The future of work: maximizing your distributed workforce


Traditional work is being uprooted. Knowledge and creative workers are increasingly distributed and decentralized and their work and project teams transient. Mobile access to business documents for employees and collaborators outside the company firewall is critical. Workers are geographically dispersed and increasingly blurring the boundaries between work and home life. This all leads to loosely coordinated teams collaborating on high-velocity, short-term projects. At the same time, the consumerized, easy-to-adopt-and-use technologies supporting the distributed workforce are entering a company’s IT infrastructure through the “side door” of line of business and functional management and by individual users.

In this webinar, our panel will address these topics:

  • How can managers harness the creative collaboration of the distributed workforce?
  • How can IT managers create more-efficient workflows for them?
  • How do these workflows vary by industry?
  • What kind of collaboration tools will be adopted first, and for what types of functions?
  • How can companies better…

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Tiny channels of water could cool windows and cut down on air conditioning bills


Like blood circulating through the human body, a new system out of Harvard harnesses channels of running water to cool windows that receive a lot of sun. The water carries away heat, leading to less work for air conditioners and a lower electricity bill.

The channels are ultra-thin and encased in a sheet of clear silicone rubber that is stretched over a window. They crisscross to create a mesh-like pattern. While the channels are visible when empty, they become transparent when they contain water.

Cooling windows with water

The project grew out of the Wyss Institute at Harvard, where researchers were using water channels to cool small medical and research devices. A team led by Wyss Institute founding director Don Ingber figured out a way to scale up the channels, making the material ideal for windows.

In the lab, the team tested the system by heating a small window panel to 100 degrees. The circulating…

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13 Remote-Control Aerial Tours of Abandoned Places


The influx of relatively inexpensive, remotely-controlled flying machines sporting high-definition video cameras has meant that long-forgotten locales can be explored more easily and less dangerously than in the past. In that spirit, here are videos of 13 abandoned places being explored thanks to the magic of flight.

Hashima Island, Japan

From the video’s description:

Gunkanjima (“Battleship Island”) is one of the world’s most well-known “ghost towns.” Originally developed as a seabed coal mining facility, more than 5000 people inhabited the island at the peak of its prosperity. The last inhabitants left in 1974, and today the island remains uninhabited. Using a radio-controlled helicopter equipped with a Sony’s Action Cam, we took some aerial footage of this breathtaking deserted island to serve as a record for generations to come.

Sony’s Action Cam on RC Helicopter filming 軍艦島 (Gunkanjima / battleship island) – YouTube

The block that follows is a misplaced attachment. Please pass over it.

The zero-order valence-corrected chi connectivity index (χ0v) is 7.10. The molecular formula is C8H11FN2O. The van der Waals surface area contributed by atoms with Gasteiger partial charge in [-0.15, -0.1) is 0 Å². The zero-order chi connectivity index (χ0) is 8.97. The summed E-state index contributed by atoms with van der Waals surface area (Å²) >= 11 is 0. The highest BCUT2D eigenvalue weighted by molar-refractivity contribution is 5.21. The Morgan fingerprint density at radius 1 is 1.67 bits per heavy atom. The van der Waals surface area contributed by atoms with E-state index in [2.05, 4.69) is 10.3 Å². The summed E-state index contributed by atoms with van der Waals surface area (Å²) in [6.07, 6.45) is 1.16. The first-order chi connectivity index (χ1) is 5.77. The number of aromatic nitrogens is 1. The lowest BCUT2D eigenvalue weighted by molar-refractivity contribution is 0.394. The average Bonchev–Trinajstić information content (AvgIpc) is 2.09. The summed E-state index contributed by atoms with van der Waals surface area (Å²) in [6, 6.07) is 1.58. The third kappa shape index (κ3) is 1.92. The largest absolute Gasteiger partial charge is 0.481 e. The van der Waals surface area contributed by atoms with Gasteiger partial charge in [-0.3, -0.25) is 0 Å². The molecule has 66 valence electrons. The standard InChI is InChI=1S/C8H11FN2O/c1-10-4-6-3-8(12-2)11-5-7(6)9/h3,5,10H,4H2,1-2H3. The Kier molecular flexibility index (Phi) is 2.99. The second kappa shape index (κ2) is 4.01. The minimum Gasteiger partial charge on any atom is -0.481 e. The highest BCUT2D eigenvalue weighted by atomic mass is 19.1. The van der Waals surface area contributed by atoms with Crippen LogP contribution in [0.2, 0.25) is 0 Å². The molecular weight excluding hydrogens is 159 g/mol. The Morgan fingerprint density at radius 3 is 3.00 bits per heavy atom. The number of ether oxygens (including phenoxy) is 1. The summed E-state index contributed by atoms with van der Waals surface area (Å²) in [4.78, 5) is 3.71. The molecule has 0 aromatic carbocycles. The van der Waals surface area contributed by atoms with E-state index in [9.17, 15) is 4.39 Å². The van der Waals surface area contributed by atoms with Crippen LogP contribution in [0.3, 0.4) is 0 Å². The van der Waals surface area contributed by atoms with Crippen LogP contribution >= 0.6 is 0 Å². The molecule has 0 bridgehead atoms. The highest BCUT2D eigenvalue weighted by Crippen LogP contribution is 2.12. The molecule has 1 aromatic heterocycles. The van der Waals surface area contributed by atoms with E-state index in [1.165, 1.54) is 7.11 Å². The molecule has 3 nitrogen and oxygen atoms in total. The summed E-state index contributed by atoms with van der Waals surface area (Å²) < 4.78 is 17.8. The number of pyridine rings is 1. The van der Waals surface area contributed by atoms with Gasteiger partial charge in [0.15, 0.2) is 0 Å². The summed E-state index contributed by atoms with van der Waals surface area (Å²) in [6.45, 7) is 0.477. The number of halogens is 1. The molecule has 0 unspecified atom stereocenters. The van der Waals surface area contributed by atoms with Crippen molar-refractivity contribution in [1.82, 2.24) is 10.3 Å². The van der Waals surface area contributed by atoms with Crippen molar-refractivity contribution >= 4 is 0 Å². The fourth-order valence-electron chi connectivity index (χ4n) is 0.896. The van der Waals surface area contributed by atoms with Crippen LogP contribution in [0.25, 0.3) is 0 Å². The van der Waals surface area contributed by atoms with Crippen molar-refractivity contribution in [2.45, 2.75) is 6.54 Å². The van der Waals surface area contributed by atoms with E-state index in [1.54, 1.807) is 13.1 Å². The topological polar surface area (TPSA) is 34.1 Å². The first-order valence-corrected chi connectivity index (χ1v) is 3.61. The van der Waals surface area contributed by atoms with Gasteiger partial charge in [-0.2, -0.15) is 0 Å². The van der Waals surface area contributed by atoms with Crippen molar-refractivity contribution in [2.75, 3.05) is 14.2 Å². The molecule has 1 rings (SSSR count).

Bodie, California

Bodie – From the Sky. on…

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The quantified patient: Boston hospitals show the future of data-driven remote care


About seven in 10 Americans track some health indicator, like their weight, diet or symptom from their homes (even if they take a low-tech, paper and pen approach). But now hospitals are adopting more high-tech ways to help doctors follow along remotely.

Last month, for example, Boston’s non-profit Partners HealthCare launched a new system that enables patients to share information from their home medical devices with their doctors’ electronic records. The program, which some have described as a first in its field, allows patients to use blood glucose meters, blood pressure cuffs, bathroom scales and other devices to collect their own data and then transmit it securely through a computer or mobile device to the hospital’s database.

Although the system is just over one month old, it looks as though early signs are positive. According to a Monday story in the Boston Globe, the program, which is most…

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A 3D printed future: 10 surprising things we could see printed soon

TED Blog

It is the dawn of the era of 3D printing. From artificial prosthetics to very real human kidneys to filigree skull sculptures — the number and variety of applications for this technology are growing, layer by printed layer. Combine this with the decreasing cost of owning a printer, as well as the cheaper cost of manufacturing in general, and it appears that 3D printers are here to stay. So, why stop at a kidney?

[ted_talkteaser id = 1798]Bastian Schaefer of Airbus has a far bigger use in mind. In today’s talk, he shares a vision for the sustainable future of aviation: a jumbo jet that’s light, cheap and spacious, with an exterior that mimics the structure of bone. He imagines the jet  as a “living, breathing organism,” complete with its own consciousness. And he imagines the jet printed from the ground up.

Why use 3D printing technology to create…

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